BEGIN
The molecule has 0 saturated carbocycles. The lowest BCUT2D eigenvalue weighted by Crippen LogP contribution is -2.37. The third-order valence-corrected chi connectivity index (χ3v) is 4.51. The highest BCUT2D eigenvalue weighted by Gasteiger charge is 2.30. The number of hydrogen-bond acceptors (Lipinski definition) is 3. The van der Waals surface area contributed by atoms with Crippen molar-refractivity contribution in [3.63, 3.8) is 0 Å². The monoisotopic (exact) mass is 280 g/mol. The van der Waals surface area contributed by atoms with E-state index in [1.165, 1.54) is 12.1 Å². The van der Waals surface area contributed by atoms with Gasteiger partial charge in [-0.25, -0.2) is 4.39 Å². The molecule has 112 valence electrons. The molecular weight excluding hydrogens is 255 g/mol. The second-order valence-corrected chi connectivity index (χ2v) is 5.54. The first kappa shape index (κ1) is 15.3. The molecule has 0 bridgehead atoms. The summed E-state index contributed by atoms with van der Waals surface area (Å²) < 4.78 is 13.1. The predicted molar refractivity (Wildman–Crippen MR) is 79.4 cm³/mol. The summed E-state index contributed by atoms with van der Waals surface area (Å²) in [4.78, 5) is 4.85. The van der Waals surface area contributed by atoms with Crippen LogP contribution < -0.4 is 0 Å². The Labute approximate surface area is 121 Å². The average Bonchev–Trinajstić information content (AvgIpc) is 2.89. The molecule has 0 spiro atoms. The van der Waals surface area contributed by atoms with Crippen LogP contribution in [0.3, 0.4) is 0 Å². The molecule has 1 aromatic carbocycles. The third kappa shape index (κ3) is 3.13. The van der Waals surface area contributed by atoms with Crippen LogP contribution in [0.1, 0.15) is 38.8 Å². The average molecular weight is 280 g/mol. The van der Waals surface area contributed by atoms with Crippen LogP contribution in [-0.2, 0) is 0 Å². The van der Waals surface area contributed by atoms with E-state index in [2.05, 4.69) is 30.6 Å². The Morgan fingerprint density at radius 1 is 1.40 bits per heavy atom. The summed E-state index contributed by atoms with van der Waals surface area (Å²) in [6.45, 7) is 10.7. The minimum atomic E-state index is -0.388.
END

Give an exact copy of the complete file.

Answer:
The molecule has 0 saturated carbocycles. The lowest BCUT2D eigenvalue weighted by Crippen LogP contribution is -2.37. The third-order valence-corrected chi connectivity index (χ3v) is 4.51. The highest BCUT2D eigenvalue weighted by Gasteiger charge is 2.30. The number of hydrogen-bond acceptors (Lipinski definition) is 3. The van der Waals surface area contributed by atoms with Crippen molar-refractivity contribution in [3.63, 3.8) is 0 Å². The monoisotopic (exact) mass is 280 g/mol. The van der Waals surface area contributed by atoms with E-state index in [1.165, 1.54) is 12.1 Å². The van der Waals surface area contributed by atoms with Gasteiger partial charge in [-0.25, -0.2) is 4.39 Å². The molecule has 112 valence electrons. The molecular weight excluding hydrogens is 255 g/mol. The second-order valence-corrected chi connectivity index (χ2v) is 5.54. The first kappa shape index (κ1) is 15.3. The molecule has 0 bridgehead atoms. The summed E-state index contributed by atoms with van der Waals surface area (Å²) < 4.78 is 13.1. The predicted molar refractivity (Wildman–Crippen MR) is 79.4 cm³/mol. The summed E-state index contributed by atoms with van der Waals surface area (Å²) in [4.78, 5) is 4.85. The van der Waals surface area contributed by atoms with Crippen LogP contribution < -0.4 is 0 Å². The Labute approximate surface area is 121 Å². The average Bonchev–Trinajstić information content (AvgIpc) is 2.89. The molecule has 0 spiro atoms. The van der Waals surface area contributed by atoms with Crippen LogP contribution in [0.3, 0.4) is 0 Å². The molecule has 1 aromatic carbocycles. The third kappa shape index (κ3) is 3.13. The van der Waals surface area contributed by atoms with Crippen LogP contribution in [0.1, 0.15) is 38.8 Å². The average molecular weight is 280 g/mol. The van der Waals surface area contributed by atoms with Crippen LogP contribution in [-0.2, 0) is 0 Å². The van der Waals surface area contributed by atoms with E-state index in [2.05, 4.69) is 30.6 Å². The Morgan fingerprint density at radius 1 is 1.40 bits per heavy atom. The summed E-state index contributed by atoms with van der Waals surface area (Å²) in [6.45, 7) is 10.7. The minimum atomic E-state index is -0.388.